Netflix Stock Drops Eight Percent
When Netflix announced that the growth of its U.S. subscribers in the months of July to September did not meet the internal expectations, the shares instantaneously dropped the following day. The issue of the subscriber growth including the growing competition among other streaming providers made the investors really anxious and caused Netflix stock to drop eight percent. On Wednesday, Netflix announced that for the third quarter this year, the company added 3.62 million new subscribers from around the globe which is actually higher than its own forecast of 3.55 million. All in all, there are 69 million subscribers of Netflix.
But then in the U.S., the subscriber growth is 880,000 which is below the expectations because the giant streaming provider forecasted about 1.15 million subscribers for the third quarter. The international subscriber growth for Netflix has reached 2.74 million which is actually higher that the 2.4 million forecast. According to Netflix, the drop in the U.S. subscribers is due to the fact that a lot of the customers acquired new chip-based credit and debit cards without updating their accounts.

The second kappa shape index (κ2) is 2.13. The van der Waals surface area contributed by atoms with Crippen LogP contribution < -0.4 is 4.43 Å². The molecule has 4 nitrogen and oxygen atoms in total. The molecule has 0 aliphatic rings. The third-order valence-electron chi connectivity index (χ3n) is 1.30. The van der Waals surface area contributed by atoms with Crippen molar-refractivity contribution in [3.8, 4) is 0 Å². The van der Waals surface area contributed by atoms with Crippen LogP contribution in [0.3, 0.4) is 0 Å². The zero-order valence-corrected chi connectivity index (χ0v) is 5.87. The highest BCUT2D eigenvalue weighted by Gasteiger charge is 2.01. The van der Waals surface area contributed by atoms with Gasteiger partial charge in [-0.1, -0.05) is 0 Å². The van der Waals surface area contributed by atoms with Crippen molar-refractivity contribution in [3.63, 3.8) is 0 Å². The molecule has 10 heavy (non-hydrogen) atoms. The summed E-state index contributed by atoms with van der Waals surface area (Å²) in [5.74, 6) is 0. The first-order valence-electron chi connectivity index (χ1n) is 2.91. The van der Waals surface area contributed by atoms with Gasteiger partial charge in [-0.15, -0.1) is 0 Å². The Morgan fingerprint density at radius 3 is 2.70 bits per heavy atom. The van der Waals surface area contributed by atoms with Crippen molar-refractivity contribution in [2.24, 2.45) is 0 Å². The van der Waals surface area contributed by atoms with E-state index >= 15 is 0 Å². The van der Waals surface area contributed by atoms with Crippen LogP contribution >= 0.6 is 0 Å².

According to chief financial officer David Wells, the current switch to chip cards will also be considered in the fourth quarter forecast of Netflix which is 1.65 million latest U.S. subscribers. In a conference call with the press on Wednesday, Wells said “We don’t think, though, that it really affects our addressable market size of 60 million to 90 million (in the U.S.).”
When Netflix stock dropped eight percent, it drew different responses from analysts. “We think it is far more plausible that a combination of price increase and saturation drove churn,” said Wedbush Equity Research analysts. The growth of U.S. subscribers may have slowed down but “We believe Netflix shares deserve a premium given the company’s position as the most powerful global distributor of professional media content. We maintain our Buy rating and $125 target price and remain confident in long-term earnings power, driven by upside to long-term international margins,” said Anthony DiClemente, an analyst from Nomura.